Including the Friends of Mount Auburn Cemetery in your will or estate plan is a simple way to make a meaningful contribution to this treasured organization. A bequest is a gift made to Mount Auburn through your will or trust at the time of your passing. A bequest is also an extraordinary demonstration of commitment that costs you nothing in your lifetime, all while supporting public education, the care of the horticultural collection, preservation and conservation, enhancements to the landscape, and protection of wildlife habitat. Your bequest language can specify how your gift will be used by Mount Auburn upon receipt.
How You Benefit
*Planned gifts come out of your assets at the time of your death and therefore do not diminish your current income
*You may alter your bequest or trust designation at any time
*Your bequest or trust designation is entirely free from federal estate taxes, whereas if it were left to an individual, a significant amount might go to federal estate taxes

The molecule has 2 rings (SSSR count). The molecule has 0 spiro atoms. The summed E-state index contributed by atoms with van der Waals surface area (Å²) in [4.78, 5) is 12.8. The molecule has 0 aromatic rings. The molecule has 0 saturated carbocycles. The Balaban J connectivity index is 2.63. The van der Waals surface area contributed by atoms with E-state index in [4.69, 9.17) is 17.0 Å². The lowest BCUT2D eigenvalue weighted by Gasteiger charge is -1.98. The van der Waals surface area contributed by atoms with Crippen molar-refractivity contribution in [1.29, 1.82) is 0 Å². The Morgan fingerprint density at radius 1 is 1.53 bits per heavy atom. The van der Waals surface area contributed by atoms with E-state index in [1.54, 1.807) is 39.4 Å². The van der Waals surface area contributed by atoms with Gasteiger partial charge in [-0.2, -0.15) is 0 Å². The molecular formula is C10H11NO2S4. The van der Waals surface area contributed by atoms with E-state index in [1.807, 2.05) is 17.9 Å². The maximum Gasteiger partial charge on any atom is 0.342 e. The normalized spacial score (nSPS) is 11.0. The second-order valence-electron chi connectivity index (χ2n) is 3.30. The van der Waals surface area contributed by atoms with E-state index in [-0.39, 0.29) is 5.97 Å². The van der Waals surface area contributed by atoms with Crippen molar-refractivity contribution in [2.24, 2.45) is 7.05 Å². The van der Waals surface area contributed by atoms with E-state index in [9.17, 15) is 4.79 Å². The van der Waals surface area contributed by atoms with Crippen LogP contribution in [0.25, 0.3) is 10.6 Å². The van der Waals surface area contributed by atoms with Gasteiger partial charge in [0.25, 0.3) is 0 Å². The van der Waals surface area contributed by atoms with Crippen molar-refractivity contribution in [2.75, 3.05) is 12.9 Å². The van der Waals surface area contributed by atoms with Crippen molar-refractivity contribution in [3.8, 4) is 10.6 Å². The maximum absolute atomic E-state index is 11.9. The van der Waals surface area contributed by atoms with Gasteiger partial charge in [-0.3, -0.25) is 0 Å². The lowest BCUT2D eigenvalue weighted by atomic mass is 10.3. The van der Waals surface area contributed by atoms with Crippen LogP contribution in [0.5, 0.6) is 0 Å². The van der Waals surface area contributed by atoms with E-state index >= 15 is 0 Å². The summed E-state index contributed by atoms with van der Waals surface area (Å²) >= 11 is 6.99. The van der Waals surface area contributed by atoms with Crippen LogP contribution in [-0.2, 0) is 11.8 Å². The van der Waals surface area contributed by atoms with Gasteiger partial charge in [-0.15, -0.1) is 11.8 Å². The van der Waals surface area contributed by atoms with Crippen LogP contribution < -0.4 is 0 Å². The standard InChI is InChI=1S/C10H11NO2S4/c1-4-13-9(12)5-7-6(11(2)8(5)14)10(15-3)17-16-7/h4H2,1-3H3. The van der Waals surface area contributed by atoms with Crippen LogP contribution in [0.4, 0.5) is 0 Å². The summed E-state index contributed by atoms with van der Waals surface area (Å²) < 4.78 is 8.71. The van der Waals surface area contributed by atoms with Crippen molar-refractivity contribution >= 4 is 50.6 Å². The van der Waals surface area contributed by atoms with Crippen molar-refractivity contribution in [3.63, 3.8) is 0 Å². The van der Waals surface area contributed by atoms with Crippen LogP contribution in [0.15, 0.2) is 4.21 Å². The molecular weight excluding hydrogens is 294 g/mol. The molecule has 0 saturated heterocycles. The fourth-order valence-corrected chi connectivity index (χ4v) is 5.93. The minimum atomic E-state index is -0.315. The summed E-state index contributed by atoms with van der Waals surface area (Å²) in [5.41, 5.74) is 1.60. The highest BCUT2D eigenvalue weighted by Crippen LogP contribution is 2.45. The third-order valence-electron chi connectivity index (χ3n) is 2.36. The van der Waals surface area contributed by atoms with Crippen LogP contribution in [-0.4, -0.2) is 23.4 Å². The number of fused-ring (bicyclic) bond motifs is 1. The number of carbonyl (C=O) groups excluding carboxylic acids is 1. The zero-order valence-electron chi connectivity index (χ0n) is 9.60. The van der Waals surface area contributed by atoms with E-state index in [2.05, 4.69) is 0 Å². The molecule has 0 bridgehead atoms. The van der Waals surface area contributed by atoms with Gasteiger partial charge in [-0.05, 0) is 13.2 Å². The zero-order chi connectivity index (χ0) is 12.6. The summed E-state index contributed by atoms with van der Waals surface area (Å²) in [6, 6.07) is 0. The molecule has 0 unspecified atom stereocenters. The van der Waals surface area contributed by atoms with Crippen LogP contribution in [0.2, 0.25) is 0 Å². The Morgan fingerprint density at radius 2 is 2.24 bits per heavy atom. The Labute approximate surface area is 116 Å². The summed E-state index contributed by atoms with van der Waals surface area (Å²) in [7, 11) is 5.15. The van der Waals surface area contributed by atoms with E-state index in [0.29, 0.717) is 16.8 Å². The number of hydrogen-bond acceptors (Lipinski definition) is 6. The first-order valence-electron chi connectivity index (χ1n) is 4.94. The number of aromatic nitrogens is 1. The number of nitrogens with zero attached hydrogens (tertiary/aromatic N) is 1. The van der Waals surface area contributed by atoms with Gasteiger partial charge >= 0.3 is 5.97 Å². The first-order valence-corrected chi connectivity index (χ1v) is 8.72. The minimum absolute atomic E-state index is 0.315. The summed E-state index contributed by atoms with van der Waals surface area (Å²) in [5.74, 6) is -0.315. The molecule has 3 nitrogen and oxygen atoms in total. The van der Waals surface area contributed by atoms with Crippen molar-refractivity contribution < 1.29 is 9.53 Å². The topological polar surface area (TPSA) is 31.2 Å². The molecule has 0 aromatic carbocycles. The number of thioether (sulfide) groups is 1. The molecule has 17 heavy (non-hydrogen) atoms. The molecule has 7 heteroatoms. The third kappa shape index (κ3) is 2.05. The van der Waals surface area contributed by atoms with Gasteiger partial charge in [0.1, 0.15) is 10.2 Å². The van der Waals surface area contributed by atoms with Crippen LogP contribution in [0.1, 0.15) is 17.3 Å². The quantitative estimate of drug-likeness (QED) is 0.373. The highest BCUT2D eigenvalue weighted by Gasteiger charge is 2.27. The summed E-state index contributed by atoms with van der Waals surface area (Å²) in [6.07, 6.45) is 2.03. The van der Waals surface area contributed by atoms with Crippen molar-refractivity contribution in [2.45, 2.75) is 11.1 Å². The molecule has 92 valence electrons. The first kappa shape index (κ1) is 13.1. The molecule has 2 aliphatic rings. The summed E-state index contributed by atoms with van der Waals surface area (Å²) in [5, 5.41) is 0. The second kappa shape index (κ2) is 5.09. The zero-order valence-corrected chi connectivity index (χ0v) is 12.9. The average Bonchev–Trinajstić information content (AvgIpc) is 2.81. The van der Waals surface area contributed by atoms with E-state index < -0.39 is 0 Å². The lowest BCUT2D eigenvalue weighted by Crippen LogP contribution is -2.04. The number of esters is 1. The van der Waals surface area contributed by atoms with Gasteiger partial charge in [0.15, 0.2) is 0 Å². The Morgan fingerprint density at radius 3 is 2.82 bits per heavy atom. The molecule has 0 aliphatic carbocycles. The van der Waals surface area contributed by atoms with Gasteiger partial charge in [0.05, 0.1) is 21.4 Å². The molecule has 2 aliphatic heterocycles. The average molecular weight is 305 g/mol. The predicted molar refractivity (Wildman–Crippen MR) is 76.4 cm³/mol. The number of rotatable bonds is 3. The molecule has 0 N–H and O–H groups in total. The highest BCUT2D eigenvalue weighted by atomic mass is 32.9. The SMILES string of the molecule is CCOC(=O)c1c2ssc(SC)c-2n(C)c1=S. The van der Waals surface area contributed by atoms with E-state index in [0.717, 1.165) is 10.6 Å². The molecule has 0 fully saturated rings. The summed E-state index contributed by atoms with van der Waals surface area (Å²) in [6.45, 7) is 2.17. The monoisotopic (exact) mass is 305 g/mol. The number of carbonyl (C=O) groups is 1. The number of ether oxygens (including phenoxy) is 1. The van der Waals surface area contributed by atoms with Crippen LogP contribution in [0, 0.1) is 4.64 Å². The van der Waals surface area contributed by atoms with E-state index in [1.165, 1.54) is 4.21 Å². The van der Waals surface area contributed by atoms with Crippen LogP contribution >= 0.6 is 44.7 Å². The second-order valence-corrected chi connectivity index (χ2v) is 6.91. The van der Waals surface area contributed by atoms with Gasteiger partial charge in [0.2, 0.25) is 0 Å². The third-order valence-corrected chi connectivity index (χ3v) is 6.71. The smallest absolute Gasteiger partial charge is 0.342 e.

*You receive immediate benefits as a member of the Remembrance Society, such as invitations to private receptions, recognition in the Annual Report, and more
How It Works
*Notify Mount Auburn of your intent by calling 617.607.1949
*Include a bequest provision in your will or revocable trust (see sample text below)
*Upon your passing, the Friends of Mount Auburn receives the bequest you specified
Types of Bequests
Mount Auburn receives a specific dollar amount from your estate
Mount Auburn receives all or a percentage of the remainder of your estate after the payment of any specific bequests and expenses
Mount Auburn is designated as a beneficiary of the remainder of your IRA or qualified pension
Mount Auburn is designated as a beneficiary or owner of your life insurance policy
Sample Bequest Language to review with your estate planning professional
The following language in your will would create such a gift: “I give the sum of ______________dollars ($___________) [or ____________% of my estate] [or description of securities or other property] to the Friends of Mount Auburn Cemetery, a federally tax-exempt 501(c)(3) with offices at 580 Mount Auburn Street, Cambridge, MA 02138. This gift is unrestricted [or a specific designation].
The Remembrance Society